Finally we heard from Clare Delap of the Care Quality Commission about CQC’s new project with Community Service Volunteers and from Tracy Whittle of NCVO about a project to develop volunteering in care homes. NCVO has secured funding from the Department of Health until end of March 2016 to pilot volunteering in care homes with the aims of improving residents’ quality of life outcomes and strengthening local communities. Through the project’s learning, a national standard of good practice in volunteering for this sector will be developed. Working in five pilot sites and with volunteer centres and care homes, the project will aim to engage 350 residents in activities/ relationships with volunteers over 3 years. See: http://www.volunteering.org.uk/policy-and-campaigns/volunteering-in-care-homes.

Robin Simpson.



Arts participation for older people in residential and day-care settings by Robin Simpson
November 28, 2013, 5:36 pm
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I was back in London on Tuesday to chair the second of our roundtable discussions on arts participation for older people in residential and day-care settings, supported by The Baring Foundation. This was another fascinating discussion about the potential for voluntary arts groups to support arts activities in care homes, the development of opportunities for care home residents to act as creative citizens and the role of care home staff who might themselves be members of voluntary arts groups. Those taking part in the discussion on Tuesday included people who had organised arts activities in care homes, representatives of amateur arts umbrella bodies, community arts organisations, experts in adult learning and people working in different aspects of social care. We looked at the potential benefits and opportunities from involving voluntary arts groups in this activity but also at the challenges in doing so. Our consultant, Helen Fraser, is now going to pull together the conclusions of our roundtable meetings and her interviews with a wide range of experts to inform the paper she is writing for us.

Robin Simpson.



Arts Council England Rural Stakeholders meeting by Robin Simpson
November 28, 2013, 5:32 pm
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I was in London on Monday to take part in the Arts Council England Rural Stakeholders meeting. This was the first of what will be a regular series of gatherings of cultural organisations with a particular interest in rural matters. Those around the table on Monday included representatives of the National Rural Touring Forum, the Rural Cultural Forum, Action with Communities in Rural England and the Rural Services Network, as well as civil servants from the Department for Culture, Media and Sport and the Department for Environment, Food and Rural Affairs. The general feeling was that, while arts activity in rural areas is strong, rural local authorities are particularly challenged at the moment and support from local authorities is incredibly variable. Public transport is a key issue in rural communities and hidden deprivation is a massive problem. We talked about the opportunities provided by local action groups (LAGs) and local enterprise partnerships (LEPs) and the growing importance of European funding. We discussed the rollout of rural broadband and the importance of volunteers in the rural cultural sector. We also talked about how Arts Council England should be working with the wider sector, not just its National Portfolio Organisations (NPOs).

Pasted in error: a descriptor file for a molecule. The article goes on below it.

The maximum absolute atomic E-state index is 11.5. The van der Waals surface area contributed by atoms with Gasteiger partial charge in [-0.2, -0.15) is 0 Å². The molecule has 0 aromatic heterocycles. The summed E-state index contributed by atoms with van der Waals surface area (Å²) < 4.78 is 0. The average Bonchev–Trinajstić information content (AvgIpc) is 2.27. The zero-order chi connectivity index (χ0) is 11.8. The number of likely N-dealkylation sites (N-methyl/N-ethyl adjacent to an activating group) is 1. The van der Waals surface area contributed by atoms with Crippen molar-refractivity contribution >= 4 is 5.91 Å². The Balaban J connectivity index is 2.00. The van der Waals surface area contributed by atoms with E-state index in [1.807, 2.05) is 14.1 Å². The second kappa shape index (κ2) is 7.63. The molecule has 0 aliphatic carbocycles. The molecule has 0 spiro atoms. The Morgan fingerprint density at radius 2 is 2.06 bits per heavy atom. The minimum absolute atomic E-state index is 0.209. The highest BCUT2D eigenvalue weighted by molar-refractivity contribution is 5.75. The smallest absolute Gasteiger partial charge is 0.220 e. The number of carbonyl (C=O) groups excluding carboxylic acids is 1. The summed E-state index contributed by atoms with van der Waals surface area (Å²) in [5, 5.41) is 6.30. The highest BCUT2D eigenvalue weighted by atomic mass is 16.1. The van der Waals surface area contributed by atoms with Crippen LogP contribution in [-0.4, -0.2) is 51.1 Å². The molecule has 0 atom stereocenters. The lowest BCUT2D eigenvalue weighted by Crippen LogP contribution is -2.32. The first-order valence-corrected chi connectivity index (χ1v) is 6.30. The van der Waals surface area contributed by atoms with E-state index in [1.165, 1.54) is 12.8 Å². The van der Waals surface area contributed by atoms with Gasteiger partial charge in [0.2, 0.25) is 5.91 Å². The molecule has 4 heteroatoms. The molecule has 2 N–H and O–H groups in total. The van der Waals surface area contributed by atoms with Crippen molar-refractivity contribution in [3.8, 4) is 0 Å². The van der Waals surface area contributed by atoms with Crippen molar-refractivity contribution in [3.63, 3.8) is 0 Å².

Robin Simpson.



Voice 4 Change AGM by Robin Simpson
November 22, 2013, 4:35 pm
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On Thursday evening I attended the Voice 4 Change AGM. Voice 4 Change is the national umbrella organisation for black and minority ethnic voluntary sector organisations in England. Voluntary Arts and Voice 4 Change are working in partnership to support BME voluntary arts groups. The keynote speaker at the Voice 4 Change AGM was the Shadow Secretary of State for Communities and Local Government, Hilary Benn. He spoke about a range of current issues affecting the voluntary and community sector. He said the Lobbying Bill threatens a fundamental right to express a view to those we elect. He described the ‘graph of doom’ for local authority spending and pointed out that the largest funding cuts have been felt in the poorest communities. Hilary Benn noted that the pace and scale of changes in immigration, most recently from Eastern Europe, have created tensions – particularly with previous immigrants – but he was encouraged by the way communities still come together and work together. The voluntary and community sector is a lifeline, bringing people together. He spoke about the need to rediscover a contributory society, the campaign for a living wage and said the greatest challenge of all is our ageing population.

Robin Simpson.



Keeping the Spirit of 2012 alive by Robin Simpson
November 22, 2013, 4:34 pm